Samples Law Functions of the First Amendment

Functions of the First Amendment

358 words 2 page(s)

The First Amendment, as described in the U.S. Constitution, states that Congress shall not make any laws that prohibit the citizen’s free exercise of religion, speech, or the right to peaceably assemble and petition the government. In a dramatically changing United States culture with largely online communities, the First Amendment has remained timeless, although controversial in its application.

As noted above, the First Amendment makes the following three guarantees for the citizens of the United States: freedom of religious practices, freedom of expression, and freedom to peaceably assemble. As the melting pot of the world, these guarantees are critical for a country with widespread diversity in religious beliefs, personal, and political values. Those differences, which are forbidden in many countries, are protected under the First Amendment, which also permits citizens to hold the government accountable through petition for their common interests. Arguably, the First Amendment is the fundamental bedrock of the United States culture because it upholds the democratic process in the lives of the citizens. Not only does it contain many fundamental freedoms for human existence; these iconic ideals embody the American Dream (“U.S. Institutions”, 2017).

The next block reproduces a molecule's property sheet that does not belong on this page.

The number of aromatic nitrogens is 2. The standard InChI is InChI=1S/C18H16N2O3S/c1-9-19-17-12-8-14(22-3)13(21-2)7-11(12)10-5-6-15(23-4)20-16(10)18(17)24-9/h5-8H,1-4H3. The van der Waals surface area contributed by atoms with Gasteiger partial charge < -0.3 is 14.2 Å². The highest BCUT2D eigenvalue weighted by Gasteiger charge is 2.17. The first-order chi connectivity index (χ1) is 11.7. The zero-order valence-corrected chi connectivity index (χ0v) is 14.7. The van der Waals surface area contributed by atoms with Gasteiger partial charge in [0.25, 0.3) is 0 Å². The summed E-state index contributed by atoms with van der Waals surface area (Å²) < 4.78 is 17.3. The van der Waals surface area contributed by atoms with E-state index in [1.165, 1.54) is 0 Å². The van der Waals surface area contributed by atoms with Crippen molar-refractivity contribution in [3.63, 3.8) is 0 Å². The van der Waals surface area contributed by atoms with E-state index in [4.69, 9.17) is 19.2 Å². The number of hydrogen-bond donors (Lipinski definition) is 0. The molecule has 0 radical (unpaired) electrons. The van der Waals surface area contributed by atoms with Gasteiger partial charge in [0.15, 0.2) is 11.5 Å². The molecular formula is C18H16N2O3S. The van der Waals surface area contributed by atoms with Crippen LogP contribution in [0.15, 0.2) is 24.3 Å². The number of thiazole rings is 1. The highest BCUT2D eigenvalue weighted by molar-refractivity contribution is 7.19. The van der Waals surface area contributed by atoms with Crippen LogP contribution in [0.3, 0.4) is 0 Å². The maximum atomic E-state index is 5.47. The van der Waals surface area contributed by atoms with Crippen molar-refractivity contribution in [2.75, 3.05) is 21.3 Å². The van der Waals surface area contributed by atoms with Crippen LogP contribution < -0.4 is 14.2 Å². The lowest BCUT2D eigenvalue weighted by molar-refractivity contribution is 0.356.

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The freedoms listed in the First Amendment are written with generality to preserve their permanence; thus, as societal shifts occur, the citizens must decide how the principles apply. For instance, The University of Berkeley is a longstanding symbol of free speech, but it has recently come under fire because student groups have invited contentious speakers to protest in the public spaces, sparking violence and police intervention (Dirks, 2017).

The prevalence of social media and online press also ushers in a new set of controversies, such as the recent slew of cases where high school students were suspended for off-campus Twitter posts that contained profanity or crude jokes against teachers (National Coalition Against Censorship, 2017). Authorities question how far the First Amendment rights extend in these cases, where the exercise of free speech causes disruption in traditionally safe areas, like school campuses. Certainly, the First Amendment is still highly celebrated and protected by the modern U.S. society, but as cultural shifts occur, the extent of these “guarantees” continue to be tested.